|Publication number||US6950581 B2|
|Application number||US 10/200,729|
|Publication date||Sep 27, 2005|
|Filing date||Jul 22, 2002|
|Priority date||Jul 22, 2002|
|Also published as||US20040013357, WO2004010174A2, WO2004010174A3|
|Publication number||10200729, 200729, US 6950581 B2, US 6950581B2, US-B2-6950581, US6950581 B2, US6950581B2|
|Original Assignee||Intel Corporation|
|Export Citation||BiBTeX, EndNote, RefMan|
|Patent Citations (14), Referenced by (17), Classifications (12), Legal Events (6)|
|External Links: USPTO, USPTO Assignment, Espacenet|
The field of the invention relates to optical couplers, and in particular relates to optical couplers having reduced geometry sensitivity.
Optical couplers are key components in optical networks. Optical couplers are used for routing signals from one waveguide to another and/or for splitting optical signals into two independent signals at a predetermined power ratio to be transmitted over two different waveguides. The most common and widely used form of optical coupler is the “evanescent coupler.” Advantages of such couplers include small size and low insertion loss.
In the operation of optical coupler 10, a lightwave 70 is inputted to and guided by one of the waveguides, say waveguide 14. The optical power (power) in lightwave 70 is not confined to within waveguide core 34 but extends into the surrounding cladding 40 with a power distribution that drops off exponentially with distance from the core. This power is referred to as the “evanescent tail” or “evanescent wave.” The maximum distance from core 30 where the evanescent tail can be practically sensed is referred to herein as the “coupling distance,” which is a function of the difference in the refractive indices between the core 30 and the cladding 40, as well as the transverse dimension of the core 30.
In straight section 46, waveguide 16 is within the coupling distance of waveguide 14, so that optical power is coupled from waveguide 14 to waveguide 16 via the evanescent tail of lightwave 70. The amount of power coupled from waveguide 14 to waveguide 16 is a periodic function of the distance along the propagation direction (i.e., the Z-direction). The amount of coupled power for a fixed distance along the Z-axis is a strong function of the “geometry” of the coupler 10, i.e., the distance ΔX separating waveguides 14 and 16 and the difference ΔN in the refractive indices between the core 30 and the cladding 40.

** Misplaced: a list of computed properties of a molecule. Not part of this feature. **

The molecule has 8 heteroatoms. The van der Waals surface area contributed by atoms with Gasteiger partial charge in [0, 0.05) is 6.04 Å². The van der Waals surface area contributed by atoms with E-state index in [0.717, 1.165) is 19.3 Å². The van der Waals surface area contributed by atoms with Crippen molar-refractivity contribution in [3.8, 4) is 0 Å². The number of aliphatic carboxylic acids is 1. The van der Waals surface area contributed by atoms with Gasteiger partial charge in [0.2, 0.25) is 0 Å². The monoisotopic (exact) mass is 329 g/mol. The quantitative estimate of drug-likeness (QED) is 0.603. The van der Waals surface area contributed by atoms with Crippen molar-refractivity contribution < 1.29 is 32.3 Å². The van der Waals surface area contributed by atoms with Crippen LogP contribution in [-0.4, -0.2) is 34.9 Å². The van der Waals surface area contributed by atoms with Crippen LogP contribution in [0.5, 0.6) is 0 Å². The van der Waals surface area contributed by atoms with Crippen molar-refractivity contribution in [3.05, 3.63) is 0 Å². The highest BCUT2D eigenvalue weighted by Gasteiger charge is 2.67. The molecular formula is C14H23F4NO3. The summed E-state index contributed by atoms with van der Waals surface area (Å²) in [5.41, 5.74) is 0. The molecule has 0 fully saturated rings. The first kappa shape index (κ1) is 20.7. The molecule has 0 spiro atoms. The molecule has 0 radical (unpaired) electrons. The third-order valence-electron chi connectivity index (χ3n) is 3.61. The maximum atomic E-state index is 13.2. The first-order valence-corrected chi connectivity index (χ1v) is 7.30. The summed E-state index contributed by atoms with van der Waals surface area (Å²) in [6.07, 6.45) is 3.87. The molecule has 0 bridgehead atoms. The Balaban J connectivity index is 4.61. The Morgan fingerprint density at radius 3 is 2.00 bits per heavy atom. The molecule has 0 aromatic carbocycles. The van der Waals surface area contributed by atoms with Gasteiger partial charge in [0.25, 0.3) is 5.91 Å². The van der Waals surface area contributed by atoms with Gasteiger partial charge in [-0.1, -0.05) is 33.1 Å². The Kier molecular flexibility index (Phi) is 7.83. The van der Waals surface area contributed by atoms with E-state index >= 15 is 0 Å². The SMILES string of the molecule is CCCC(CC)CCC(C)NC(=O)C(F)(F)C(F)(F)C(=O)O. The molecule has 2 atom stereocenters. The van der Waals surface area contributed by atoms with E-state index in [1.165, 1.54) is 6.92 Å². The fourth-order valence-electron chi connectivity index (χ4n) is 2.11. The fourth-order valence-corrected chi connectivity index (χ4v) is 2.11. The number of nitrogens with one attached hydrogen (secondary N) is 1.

One of the most important applications of an optical coupler 10 involves splitting input lightwave 70 equally between waveguides 14 and 20 So that equal amounts of optical power are outputted from waveguides 14 and 16 at output section 52. This is known as “3 dB (decibel) coupling,” and such a coupler is referred to as a “3 dB coupler.” Unfortunately, it is very difficult to make a true 3 dB coupler because the degree of coupling is very sensitive to the coupler geometry. For example, a conventional 3 dB optical coupler requires a refractive index difference ΔN within four parts in ten-thousand of the design value to achieve a power split within 2% of true 3 dB coupling. A consequence of not achieving 3 dB coupling to within the design specification is that the residual power can produce cross-talk, which reduces the performance of the optical network.
In the following detailed description of the invention, reference is made to the accompanying drawings that form a part hereof, and in which is shown by way of illustration specific embodiments in which the invention may be practiced. These embodiments are described in sufficient detail to enable those skilled in the art to practice embodiments of the invention, and it is to be understood that other embodiments may be utilized and that changes may be made without departing from the scope of the present invention. The following detailed description is, therefore, not to be taken in a limiting sense, and the scope of embodiments of the present invention is defined only by the appended claims.
Referring now to